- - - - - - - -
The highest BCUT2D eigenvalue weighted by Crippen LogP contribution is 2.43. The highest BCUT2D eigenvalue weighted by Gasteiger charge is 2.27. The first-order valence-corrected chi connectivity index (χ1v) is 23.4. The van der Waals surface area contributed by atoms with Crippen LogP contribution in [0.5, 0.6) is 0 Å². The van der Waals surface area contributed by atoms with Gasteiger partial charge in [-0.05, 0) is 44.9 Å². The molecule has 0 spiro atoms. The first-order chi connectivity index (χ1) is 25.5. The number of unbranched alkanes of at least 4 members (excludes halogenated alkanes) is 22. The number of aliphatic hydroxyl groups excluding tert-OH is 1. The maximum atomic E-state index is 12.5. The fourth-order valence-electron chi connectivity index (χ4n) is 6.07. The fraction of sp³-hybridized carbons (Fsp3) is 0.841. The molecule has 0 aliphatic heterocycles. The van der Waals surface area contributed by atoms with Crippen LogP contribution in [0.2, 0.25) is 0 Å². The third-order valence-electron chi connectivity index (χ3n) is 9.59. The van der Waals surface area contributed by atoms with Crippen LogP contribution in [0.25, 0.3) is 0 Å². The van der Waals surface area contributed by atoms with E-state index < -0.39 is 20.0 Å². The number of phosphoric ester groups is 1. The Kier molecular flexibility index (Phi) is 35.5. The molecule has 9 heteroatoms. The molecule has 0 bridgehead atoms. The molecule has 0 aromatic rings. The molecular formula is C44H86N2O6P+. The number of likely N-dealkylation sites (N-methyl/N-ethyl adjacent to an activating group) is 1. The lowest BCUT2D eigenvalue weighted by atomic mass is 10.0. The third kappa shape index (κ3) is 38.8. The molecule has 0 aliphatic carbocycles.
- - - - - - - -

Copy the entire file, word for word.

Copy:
The highest BCUT2D eigenvalue weighted by Crippen LogP contribution is 2.43. The highest BCUT2D eigenvalue weighted by Gasteiger charge is 2.27. The first-order valence-corrected chi connectivity index (χ1v) is 23.4. The van der Waals surface area contributed by atoms with Crippen LogP contribution in [0.5, 0.6) is 0 Å². The van der Waals surface area contributed by atoms with Gasteiger partial charge in [-0.05, 0) is 44.9 Å². The molecule has 0 spiro atoms. The first-order chi connectivity index (χ1) is 25.5. The number of unbranched alkanes of at least 4 members (excludes halogenated alkanes) is 22. The number of aliphatic hydroxyl groups excluding tert-OH is 1. The maximum atomic E-state index is 12.5. The fourth-order valence-electron chi connectivity index (χ4n) is 6.07. The fraction of sp³-hybridized carbons (Fsp3) is 0.841. The molecule has 0 aliphatic heterocycles. The van der Waals surface area contributed by atoms with Crippen LogP contribution in [0.2, 0.25) is 0 Å². The third-order valence-electron chi connectivity index (χ3n) is 9.59. The van der Waals surface area contributed by atoms with Crippen LogP contribution in [0.25, 0.3) is 0 Å². The van der Waals surface area contributed by atoms with E-state index < -0.39 is 20.0 Å². The number of phosphoric ester groups is 1. The Kier molecular flexibility index (Phi) is 35.5. The molecule has 9 heteroatoms. The molecule has 0 bridgehead atoms. The molecule has 0 aromatic rings. The molecular formula is C44H86N2O6P+. The number of likely N-dealkylation sites (N-methyl/N-ethyl adjacent to an activating group) is 1. The lowest BCUT2D eigenvalue weighted by atomic mass is 10.0. The third kappa shape index (κ3) is 38.8. The molecule has 0 aliphatic carbocycles.